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ASUS iMac rival on pre-order, to hit $450 in US

updated 09:50 am EDT, Mon October 13, 2008

ASUS Eee Top Price Info

ASUS' first attempt at an all-in-one desktop will cost even less than expected and is already surfacing online, according to multiple sources. Previously known as the Eee Monitor, the Eee Top is now said by PC industry contacts to be scaling down in size and will include both a version with a 15.6-inch display as well as an originally planned 19-inch model. The reduction, combined with the use of Linux and Intel's 1.6GHz Atom processor, will reportedly lead to just a $450 US price when it goes on sale in the near future. Previous leaks had hinted a figure closer to $500.

Separately, a UK pre-order page has surfaced for a mid-range version known as the ETP1602, which includes the 15.6-inch display as well as 1GB of RAM, a 160GB hard drive, and Windows XP Home. It also reportedly includes a touchscreen as well as 802.11n Wi-Fi for its 400 ($685) post-tax price and implies a November 20th ship date for the Eee Top line.

The system has been pitched as a lower-cost alternative to the iMac and is already known to include media features not often present at the price on any desktop, including Denon-made speakers and a 1.3-megapixel webcam. A rumored TV tuner has yet to surface in existing leaks.

In addition to the Eee Top, ASUS is claimed by purported insiders to be developing an Eee mainboard for users hoping to build their own desktops using the basic platform. No technical data has surfaced, though the board is likely to be based on Intel's desktop Atom mainboard and parts and is believed to be shipping in early 2009.

By Electronista Staff
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  1. danviento

    Fresh-Faced Recruit

    Joined: Dec 2005


    Probable outcomes

    A few things come to mind when you try to compare this machine to the iMac.

    "Imitation is the highest form of flattery," or maybe the well-done all-in-one machine is a market they see a lot of growth in.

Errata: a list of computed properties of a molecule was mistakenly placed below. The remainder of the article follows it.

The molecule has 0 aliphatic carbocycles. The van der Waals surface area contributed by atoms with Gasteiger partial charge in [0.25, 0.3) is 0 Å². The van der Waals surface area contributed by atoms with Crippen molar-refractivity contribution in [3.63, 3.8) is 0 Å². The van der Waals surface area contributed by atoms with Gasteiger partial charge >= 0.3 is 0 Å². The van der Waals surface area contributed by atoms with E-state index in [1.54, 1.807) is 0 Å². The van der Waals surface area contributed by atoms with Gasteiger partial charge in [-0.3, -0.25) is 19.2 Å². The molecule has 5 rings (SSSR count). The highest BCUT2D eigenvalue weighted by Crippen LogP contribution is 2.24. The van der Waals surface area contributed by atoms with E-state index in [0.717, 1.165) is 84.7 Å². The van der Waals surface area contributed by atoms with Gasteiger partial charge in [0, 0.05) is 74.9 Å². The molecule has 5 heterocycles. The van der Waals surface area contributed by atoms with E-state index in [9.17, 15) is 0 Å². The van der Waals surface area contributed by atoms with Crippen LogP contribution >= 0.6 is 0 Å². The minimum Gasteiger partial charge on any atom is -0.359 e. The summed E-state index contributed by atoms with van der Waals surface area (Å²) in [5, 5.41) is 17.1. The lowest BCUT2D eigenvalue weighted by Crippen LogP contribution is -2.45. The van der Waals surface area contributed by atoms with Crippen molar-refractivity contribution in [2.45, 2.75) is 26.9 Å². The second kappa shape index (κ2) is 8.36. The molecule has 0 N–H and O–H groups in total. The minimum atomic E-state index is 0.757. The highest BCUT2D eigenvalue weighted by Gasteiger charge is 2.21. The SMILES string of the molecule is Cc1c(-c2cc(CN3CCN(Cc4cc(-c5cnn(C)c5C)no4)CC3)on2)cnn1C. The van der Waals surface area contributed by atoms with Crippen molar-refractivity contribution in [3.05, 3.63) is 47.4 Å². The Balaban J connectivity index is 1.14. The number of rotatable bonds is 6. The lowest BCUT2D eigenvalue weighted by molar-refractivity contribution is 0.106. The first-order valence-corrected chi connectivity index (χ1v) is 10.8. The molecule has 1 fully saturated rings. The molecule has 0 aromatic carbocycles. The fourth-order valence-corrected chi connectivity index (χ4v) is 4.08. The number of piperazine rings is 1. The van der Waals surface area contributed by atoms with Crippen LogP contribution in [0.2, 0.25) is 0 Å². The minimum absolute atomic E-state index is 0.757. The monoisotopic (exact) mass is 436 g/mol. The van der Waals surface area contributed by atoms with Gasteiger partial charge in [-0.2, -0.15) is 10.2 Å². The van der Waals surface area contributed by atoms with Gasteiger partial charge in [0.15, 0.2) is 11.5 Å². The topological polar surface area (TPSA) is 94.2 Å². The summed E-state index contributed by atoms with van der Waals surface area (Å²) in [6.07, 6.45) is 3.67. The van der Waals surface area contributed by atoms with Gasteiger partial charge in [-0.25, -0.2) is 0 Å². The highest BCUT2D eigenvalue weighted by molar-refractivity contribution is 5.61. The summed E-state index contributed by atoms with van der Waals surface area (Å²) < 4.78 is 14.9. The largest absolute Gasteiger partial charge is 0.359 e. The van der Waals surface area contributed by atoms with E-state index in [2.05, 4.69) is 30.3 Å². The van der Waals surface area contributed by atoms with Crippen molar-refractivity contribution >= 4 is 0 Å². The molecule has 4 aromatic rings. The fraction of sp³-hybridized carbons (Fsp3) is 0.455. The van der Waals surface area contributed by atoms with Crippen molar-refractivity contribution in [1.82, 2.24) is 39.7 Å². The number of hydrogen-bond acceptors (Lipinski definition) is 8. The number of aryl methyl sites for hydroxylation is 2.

You pay for what you get. Somehow, I doubt these could be put to the same uses as most people buy iMacs for (processing power, etc.).

    Most importantly, it doesn't run Mac OSX.

  1. lockhartt

    Fresh-Faced Recruit

    Joined: Apr 2000


    who would buy this?

    It's designed for teenage girls but running Linux on an Atom.

    Unless you're a geek, the Linux part is going to big a big turn-off... and if you are a geek, then the lousy hardware is going to turn you off.

    This just seems like a misguided OLPC for the rest of us :)

  1. Ikon

    Fresh-Faced Recruit

    Joined: May 2005


    imac rival?

    does it come with OS X, if not: no rival.

  1. Guest

    Fresh-Faced Recruit

    Joined: Nov 1999


    If it was touch

    I got to play around with the HP "touch" version of the iMac, and have to admit that it was pretty cool. Not many want Linux even free. Look at what happened to those Linux machines Walmart sold for $99-$200, the biggest complaint was... NOT Windows... bla bla bla.

  1. thedude

    Fresh-Faced Recruit

    Joined: Jan 2006



    Geek or not, installing and running linux for everyday tasks is pretty strait forward. In fact I had to reinstall XP the other day and it took almost all day, Where as the past few years of linux installs happen just like the mac ones. Very little interaction until its up and running. Ubuntu and freespire are dead simple.
    Here's the main thing, if you need to run windows programs then linux no matter how simple is not for you. But most casual users do not need windows. Let me say that again. I had to explain how to use xp to my parents. I have shown them how to use ubuntu and it was basically the same. The learning curve is about equal now. The thing they really like was "extra" programs that just come with linux.
    The only big hang up I get with linux any more is program consistency. Like window, the UI is all over the place. So from a usability standpoint I see linux and windows are about equal now. And nothing is coming close to the mac in that department.

  1. Guest

    Fresh-Faced Recruit

    Joined: Nov 1999


    I just wonder...

    How many of you guys giving the knee-jerk "Linux is for geeks" comments have actually tried using the version of Linux installed on the Asus? No, I don't mean you tried an Ubuntu live CD 2 years ago, or installed RedHat 6.2 in college. I mean actually picked up an eeePC and checked it out?

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